Low sense of personal control increases peoples affinity for tighter, rules-based culture: Tighter cultures also self-perpetuate by reducing individuals sense of personal control in favor of collective control, study says

People who feel a lack of personal control in their lives are more likely to prefer a culture that imposes order, according to research published by the American Psychological Association. These “tighter” cultures, in turn, perpetuate their existence by reducing individuals’ sense of personal control and increasing their sense of collective control.

“Strong social norms — a core feature of tight cultures — help people view the world as simple and coherent. As strong norms guide people’s behaviors and allow them to predict others’ behaviors, they can provide a significant source of order and predictability in everyday social life,” said lead author Anyi Ma, PhD, of Tulane University. “So, when people lack control and desire structure, they may come to prefer tighter cultures.”

The research was published in the Journal of Personality and Social Psychology.

Researchers analyzed survey data and conducted a series of experiments to better understand how a sense of personal control can affect a preference for cultural tightness, and how cultural tightness can affect people’s sense of personal control.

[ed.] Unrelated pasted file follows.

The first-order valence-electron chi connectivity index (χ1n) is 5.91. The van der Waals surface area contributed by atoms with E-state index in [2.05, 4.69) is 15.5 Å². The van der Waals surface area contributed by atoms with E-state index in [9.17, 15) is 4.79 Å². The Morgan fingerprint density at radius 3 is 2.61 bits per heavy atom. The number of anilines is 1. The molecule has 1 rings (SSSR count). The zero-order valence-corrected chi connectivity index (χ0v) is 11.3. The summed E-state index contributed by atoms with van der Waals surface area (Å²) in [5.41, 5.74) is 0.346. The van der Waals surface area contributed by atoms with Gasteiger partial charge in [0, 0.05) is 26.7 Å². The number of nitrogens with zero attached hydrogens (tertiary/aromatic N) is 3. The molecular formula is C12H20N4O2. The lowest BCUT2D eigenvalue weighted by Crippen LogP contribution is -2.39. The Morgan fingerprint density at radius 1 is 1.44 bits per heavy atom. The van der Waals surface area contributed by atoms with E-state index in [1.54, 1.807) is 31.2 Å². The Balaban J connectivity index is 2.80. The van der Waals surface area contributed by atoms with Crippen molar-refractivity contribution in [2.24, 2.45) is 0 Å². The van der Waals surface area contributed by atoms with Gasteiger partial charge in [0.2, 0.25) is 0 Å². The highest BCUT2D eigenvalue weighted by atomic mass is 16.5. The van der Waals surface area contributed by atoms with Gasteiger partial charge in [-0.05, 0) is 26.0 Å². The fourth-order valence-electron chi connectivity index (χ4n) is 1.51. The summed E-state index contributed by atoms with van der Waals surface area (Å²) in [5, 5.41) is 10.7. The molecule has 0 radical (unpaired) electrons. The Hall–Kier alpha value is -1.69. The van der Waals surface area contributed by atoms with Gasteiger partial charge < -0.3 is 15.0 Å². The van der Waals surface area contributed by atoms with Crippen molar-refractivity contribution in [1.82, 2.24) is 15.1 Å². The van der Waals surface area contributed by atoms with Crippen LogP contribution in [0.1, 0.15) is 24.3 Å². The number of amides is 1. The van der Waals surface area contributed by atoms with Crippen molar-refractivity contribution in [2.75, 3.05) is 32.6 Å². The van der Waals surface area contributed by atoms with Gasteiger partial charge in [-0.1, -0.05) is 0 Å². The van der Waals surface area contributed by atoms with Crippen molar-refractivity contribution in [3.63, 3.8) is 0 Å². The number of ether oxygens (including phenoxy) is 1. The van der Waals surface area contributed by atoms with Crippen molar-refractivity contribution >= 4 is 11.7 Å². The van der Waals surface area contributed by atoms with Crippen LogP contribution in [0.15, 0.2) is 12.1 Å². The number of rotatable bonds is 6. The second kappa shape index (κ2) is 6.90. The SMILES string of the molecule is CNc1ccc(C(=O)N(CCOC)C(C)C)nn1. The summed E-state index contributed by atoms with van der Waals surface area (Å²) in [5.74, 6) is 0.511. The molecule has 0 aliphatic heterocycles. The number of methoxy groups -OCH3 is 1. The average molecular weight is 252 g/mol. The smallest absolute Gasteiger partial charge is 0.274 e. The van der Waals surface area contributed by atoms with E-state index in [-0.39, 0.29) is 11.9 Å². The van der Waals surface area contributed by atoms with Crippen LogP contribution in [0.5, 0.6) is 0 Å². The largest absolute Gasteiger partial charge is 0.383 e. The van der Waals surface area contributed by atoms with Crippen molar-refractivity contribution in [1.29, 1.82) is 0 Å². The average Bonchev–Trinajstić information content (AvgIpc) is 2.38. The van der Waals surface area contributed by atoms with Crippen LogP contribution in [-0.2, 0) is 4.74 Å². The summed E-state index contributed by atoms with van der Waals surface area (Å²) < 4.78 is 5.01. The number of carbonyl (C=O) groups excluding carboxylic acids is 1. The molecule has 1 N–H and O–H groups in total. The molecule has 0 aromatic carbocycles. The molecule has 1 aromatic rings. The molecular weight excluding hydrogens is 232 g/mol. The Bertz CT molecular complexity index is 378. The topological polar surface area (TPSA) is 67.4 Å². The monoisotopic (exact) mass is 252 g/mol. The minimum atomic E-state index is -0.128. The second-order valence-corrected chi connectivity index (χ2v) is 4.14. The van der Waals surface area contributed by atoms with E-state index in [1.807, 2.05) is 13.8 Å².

First, the researchers looked at data from more than 5,700 participants from the Midlife in United States survey, a nationally representative, longitudinal study of health and well-being. Data were collected in two waves: 2004-2006 and 2013-2014.

As part of the survey, participants were asked a series of questions designed to assess their perceived level of personal control. Participants in both waves were also asked, “Thinking back over all the places you’ve lived during your lifetime, including where you live now, which state would you most like to live in for the next 10 years if you could easily move there now?”

Researchers used scores for tightness and looseness of individual states calculated by researchers from the University of Maryland in 2014. Scores for each state were derived using an established measure that included criteria such as strength of punishment (e.g., the legality of corporal punishment, punitiveness of laws), latitude/permissiveness (access to alcohol), diversity (as measured by the percentage of total population that is foreign) and prevalence and strength of institutions (e.g., how religious the population is).

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